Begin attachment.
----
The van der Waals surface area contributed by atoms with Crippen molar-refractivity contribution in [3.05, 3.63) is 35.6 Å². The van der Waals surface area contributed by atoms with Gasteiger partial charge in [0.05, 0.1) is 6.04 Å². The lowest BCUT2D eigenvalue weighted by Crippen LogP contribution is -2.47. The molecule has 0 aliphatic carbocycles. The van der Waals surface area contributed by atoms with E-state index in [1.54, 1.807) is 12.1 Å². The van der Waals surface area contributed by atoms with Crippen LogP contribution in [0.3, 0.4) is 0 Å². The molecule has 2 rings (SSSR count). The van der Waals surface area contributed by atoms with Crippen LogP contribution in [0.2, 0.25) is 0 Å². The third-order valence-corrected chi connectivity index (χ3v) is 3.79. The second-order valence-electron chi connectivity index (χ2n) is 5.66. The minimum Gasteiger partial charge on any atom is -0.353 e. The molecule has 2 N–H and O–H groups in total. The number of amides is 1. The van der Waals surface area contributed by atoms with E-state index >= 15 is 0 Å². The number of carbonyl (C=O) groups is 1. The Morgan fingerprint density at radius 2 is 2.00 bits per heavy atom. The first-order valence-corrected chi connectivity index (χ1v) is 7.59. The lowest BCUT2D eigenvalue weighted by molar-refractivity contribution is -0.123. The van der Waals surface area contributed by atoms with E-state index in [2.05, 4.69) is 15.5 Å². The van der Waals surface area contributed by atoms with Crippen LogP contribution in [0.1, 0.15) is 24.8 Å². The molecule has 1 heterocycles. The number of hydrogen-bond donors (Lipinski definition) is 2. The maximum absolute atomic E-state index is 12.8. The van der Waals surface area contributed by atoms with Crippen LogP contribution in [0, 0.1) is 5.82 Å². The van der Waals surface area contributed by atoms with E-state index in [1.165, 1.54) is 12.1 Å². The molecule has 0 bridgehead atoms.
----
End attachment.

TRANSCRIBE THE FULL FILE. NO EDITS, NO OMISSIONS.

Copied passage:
The van der Waals surface area contributed by atoms with Crippen molar-refractivity contribution in [3.05, 3.63) is 35.6 Å². The van der Waals surface area contributed by atoms with Gasteiger partial charge in [0.05, 0.1) is 6.04 Å². The lowest BCUT2D eigenvalue weighted by Crippen LogP contribution is -2.47. The molecule has 0 aliphatic carbocycles. The van der Waals surface area contributed by atoms with E-state index in [1.54, 1.807) is 12.1 Å². The van der Waals surface area contributed by atoms with Crippen LogP contribution in [0.3, 0.4) is 0 Å². The molecule has 2 rings (SSSR count). The van der Waals surface area contributed by atoms with Crippen LogP contribution in [0.2, 0.25) is 0 Å². The third-order valence-corrected chi connectivity index (χ3v) is 3.79. The second-order valence-electron chi connectivity index (χ2n) is 5.66. The minimum Gasteiger partial charge on any atom is -0.353 e. The molecule has 2 N–H and O–H groups in total. The number of amides is 1. The van der Waals surface area contributed by atoms with E-state index >= 15 is 0 Å². The number of carbonyl (C=O) groups is 1. The Morgan fingerprint density at radius 2 is 2.00 bits per heavy atom. The first-order valence-corrected chi connectivity index (χ1v) is 7.59. The lowest BCUT2D eigenvalue weighted by molar-refractivity contribution is -0.123. The van der Waals surface area contributed by atoms with E-state index in [2.05, 4.69) is 15.5 Å². The van der Waals surface area contributed by atoms with Crippen LogP contribution in [0.1, 0.15) is 24.8 Å². The molecule has 1 heterocycles. The number of hydrogen-bond donors (Lipinski definition) is 2. The maximum absolute atomic E-state index is 12.8. The van der Waals surface area contributed by atoms with Crippen LogP contribution in [0, 0.1) is 5.82 Å². The van der Waals surface area contributed by atoms with E-state index in [1.165, 1.54) is 12.1 Å². The molecule has 0 bridgehead atoms.